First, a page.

The chamber wants to bring jobs to Newton County. That's the goal of economic development, which is simply a fancy phrase for adding new jobs, sustainable, high-quality ones.
At a Wednesday economic development forum, consultant Jay Garner told county leaders how to compete for jobs, and out of his presentation came three immediate actions leaders could take:
- spend as much money and devote as many resources as possible to improving infrastructure, buying land and building potential plants for industry and aggressively marketing those assets
- narrow their focus to a couple of fields of industry (i.e. aerospace, food production, distribution) that suit Newton County's assets
- and focus on improving only a few things at a time in your community (i.e. schools, public safety, recreation)
None of those three steps, or any other progress, is possible without leaders who are dedicated to devoting time and resources to job creation.
"What is the most important ingredient?" Garner asked the assembled leaders. "It's not education. It's not health facilities. It's not incentives. It's not having industrial parks. All of that is part of the whole economic development arsenal that you need to be successful.
"The most important factor for economic development success is leadership, by far, hands down," he said. "The quality of public and private leadership allows for you to succeed. Why? Because with good leadership you have the other ingredients that bring everything together for success."
If leaders make job creation a priority and devote money and resources to it, they will create an environment that can thrive.
Money makes the world go round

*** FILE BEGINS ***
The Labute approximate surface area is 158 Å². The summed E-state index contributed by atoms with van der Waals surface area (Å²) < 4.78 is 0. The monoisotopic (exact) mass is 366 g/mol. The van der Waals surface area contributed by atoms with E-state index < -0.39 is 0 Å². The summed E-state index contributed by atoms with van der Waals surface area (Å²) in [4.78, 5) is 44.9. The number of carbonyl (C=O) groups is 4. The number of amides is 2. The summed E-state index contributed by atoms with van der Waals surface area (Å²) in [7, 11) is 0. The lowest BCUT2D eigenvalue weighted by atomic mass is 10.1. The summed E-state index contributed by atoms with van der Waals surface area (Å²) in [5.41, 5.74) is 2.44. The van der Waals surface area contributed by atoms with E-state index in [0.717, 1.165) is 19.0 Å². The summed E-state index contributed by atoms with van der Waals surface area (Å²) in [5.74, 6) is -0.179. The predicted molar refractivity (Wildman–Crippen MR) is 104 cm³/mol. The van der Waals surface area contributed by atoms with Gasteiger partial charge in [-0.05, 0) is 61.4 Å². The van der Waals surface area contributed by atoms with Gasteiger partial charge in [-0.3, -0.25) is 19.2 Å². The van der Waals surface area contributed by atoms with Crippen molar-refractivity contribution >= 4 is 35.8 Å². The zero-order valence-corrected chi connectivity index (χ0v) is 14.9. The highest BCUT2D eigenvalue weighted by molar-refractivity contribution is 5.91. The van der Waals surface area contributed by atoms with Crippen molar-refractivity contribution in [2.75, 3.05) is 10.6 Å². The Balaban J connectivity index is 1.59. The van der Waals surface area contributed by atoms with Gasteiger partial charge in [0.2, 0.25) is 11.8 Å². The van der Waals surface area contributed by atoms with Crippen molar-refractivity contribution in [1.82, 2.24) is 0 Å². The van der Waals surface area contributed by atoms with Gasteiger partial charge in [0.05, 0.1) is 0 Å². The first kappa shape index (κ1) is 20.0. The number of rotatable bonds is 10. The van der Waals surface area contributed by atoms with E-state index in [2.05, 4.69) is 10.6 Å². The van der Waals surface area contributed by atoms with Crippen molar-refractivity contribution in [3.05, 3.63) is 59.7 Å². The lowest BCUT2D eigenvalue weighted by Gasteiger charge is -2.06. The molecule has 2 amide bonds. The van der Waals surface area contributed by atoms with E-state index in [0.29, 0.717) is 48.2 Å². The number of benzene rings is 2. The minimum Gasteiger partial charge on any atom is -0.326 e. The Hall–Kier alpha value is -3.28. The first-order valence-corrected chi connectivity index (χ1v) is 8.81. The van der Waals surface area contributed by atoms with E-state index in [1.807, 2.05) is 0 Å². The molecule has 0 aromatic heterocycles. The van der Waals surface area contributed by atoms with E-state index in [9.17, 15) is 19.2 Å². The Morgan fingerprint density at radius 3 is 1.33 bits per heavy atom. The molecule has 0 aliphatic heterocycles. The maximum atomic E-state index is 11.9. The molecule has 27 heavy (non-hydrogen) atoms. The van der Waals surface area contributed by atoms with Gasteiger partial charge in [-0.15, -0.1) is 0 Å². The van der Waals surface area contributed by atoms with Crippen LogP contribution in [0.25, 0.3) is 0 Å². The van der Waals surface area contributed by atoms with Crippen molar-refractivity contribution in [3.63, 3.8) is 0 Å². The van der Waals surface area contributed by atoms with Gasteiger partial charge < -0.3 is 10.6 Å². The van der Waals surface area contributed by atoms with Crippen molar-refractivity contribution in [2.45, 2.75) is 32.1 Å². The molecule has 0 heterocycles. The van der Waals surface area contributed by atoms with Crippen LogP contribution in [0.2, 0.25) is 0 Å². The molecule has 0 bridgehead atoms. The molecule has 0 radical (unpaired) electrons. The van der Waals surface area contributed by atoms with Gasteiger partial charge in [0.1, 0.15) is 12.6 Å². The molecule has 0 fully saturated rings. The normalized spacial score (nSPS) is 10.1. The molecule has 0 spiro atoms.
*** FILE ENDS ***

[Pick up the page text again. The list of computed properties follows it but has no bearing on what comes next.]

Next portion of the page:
Covington and Newton County equally co-fund economic development in Newton County to the tune of $241,000 per year. That pays for two chamber salaries and all marketing efforts.
When asked if that was enough, Garner said no.
"It doesn't matter if you're large or small as a community, you still have to be able to compete effectively and the only way you're able to do that is through financial resources," he said.
He pointed to Early County in southern Georgia, which has a population of 16,000 people but raised $2.3 million from public and private sources.
"They're in the game," he said. "You have to be able to enhance your resources."
Garner said that money is used mainly for salaries, marketing and a special fund to help officials close deals with industries.
Attract industries that fit your county
Garner said that trying to attract every kind of industry is a losing proposition. Leaders should pick industries their country can attract and then court those businesses.
If the county has an airport, aerospace companies are a possibility.
The county's large supply of water would make it a perfect fit for food producers, like General Mills cereal plant, which use copious amounts of water.
Access to major interstates make distribution centers a possibility.
Nobody's perfect, but improve what you can
The process of attracting multi-million dollar industrial projects in a wildly competitive market is daunting, but cities and counties need to focus on what they can do.
Charlie Gatlin, director of economic development at the Electric Cities of Georgia, said Newton County should start by fixing a few issues and work from there.
"Don't try to be daunted by all these things going on. Everybody has troubles, nobody's perfect," Gatlin said.
One piece of advice Garner shared with elected officials was to keep public in-fighting to a minimum. He said when companies read newspapers or visit websites and see divisiveness and dissention they will go elsewhere, because those traits make it more likely that a community will be difficult to work with.
He also told officials to look for opportunities to nurture existing industries as well as innovative entrepreneurs in the community.
Given Newton County's historical success recruiting industry, as evidenced by the fact 22 percent of its employment is in manufacturing, Garner and Gatling said the county was positioned for success.
"You folks are way ahead of a lot of communities we see in Georgia," Gatlin said.